Rebel officers and men are returning to their homes, passing stealthily through our lines, and endeavoring again to stir up insurrection in various portions of the State where peace has long prevailed, and there still remain among the disaffected who never belonged to the rebel army a few who avail themselves of every favorable opportunity to murder Union soldiers and destroy the property of citizens.
The Government is willing anc can afford to be magnanimous in its treatment of those who are tiled of the rebellion and desire to become loyal citizens and to aid in the restoration of peace and prosperity to the country, but it will not tolerate those who still persist in their wicked efforts to prevent the restoration of peace where they have failed to maintain legitimate war. The time is passed when insurrection and rebellion in Missouri can cloak itself under the guise of honorable warfare.
The utmost vigilance and energy are enjoined upon all the troops of the State in hunting down and destroying these robbers and assassins. When caught in arms engaged in their unlawful warfare they will be shot down upon the spot. All good citizens who desire to live in peace are required to give their assistance to the military authorities in detecting and bringing to punishment the outlaws who infest this State and those who give them shelter and protection.
Those who fail to do their duty in this matter will be regarded and treated as abettors of the criminals.
Those who have been in arms against the United States or have aided the rebellion and now desire to become good and loyal citizens may surrender themselves and their arms at the nearest military post, and will be released upon subscribing to the usual oath and giving bond with approved security for their future loyal conduct. They will thereafter be free from military arrest so long as od faith observe and keep the conditions of their oath and bond; or if in any particular case it shall be deemed by the military authorities inexpedient to release with the promise of future protection a man who has voluntarily surrendered himself he will be released and placed in the same condition as he was before his voluntary surrender.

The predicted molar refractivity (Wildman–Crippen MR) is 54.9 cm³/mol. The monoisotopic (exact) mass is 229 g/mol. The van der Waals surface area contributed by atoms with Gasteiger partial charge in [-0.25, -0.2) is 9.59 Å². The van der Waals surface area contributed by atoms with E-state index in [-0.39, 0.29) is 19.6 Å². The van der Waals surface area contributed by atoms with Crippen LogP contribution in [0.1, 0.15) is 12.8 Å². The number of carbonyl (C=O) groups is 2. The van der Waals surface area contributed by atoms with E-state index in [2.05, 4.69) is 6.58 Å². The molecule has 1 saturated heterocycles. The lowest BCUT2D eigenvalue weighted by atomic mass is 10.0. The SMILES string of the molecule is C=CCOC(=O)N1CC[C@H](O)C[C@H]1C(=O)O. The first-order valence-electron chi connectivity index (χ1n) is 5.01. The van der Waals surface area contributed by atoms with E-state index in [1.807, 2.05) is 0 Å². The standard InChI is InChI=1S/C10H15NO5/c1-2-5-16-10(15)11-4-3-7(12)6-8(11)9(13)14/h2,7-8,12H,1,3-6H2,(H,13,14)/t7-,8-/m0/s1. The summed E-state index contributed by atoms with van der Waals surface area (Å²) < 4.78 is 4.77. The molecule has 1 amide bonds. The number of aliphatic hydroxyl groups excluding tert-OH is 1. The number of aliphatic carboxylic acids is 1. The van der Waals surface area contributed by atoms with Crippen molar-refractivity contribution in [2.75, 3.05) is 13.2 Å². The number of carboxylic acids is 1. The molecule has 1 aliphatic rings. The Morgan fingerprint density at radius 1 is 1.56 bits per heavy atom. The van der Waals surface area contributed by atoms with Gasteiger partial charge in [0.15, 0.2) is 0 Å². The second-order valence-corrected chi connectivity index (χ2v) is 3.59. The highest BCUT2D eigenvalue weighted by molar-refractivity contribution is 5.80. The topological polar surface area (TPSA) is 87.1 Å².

All officers and men of this command are reminded that it is their duty while punishing with unmeasured severity those who still persist in their mad efforts to destroy the peace of the State not only to abstain from molestation but to protect from injuiry all loyal and peaceable citizens. All will be held to a strict accountability fot the just and proper execution of the important and responsible duties required of them by this order.
Whenever any doubt shall arise as to the propriety of releasing with promise of protection persons who have voluntarily surrendered themselves the case will be referred to the provost-marshal-general.
By order of Brigadier-General Schofield:
C. W. MARSH,
Resolution adopted by the U. S. Senate May 30, 1862.
Resolved, That the Secretary of the Interior be requested to furnish the Senate with a copy of the correspondence between him and the War Department upon the subject of imprisoning soldiers and volunteers in the penitentiary in this District, including a copy of the opinions on that subject of the Attorney General and of the Assistant Secretary of the Interior.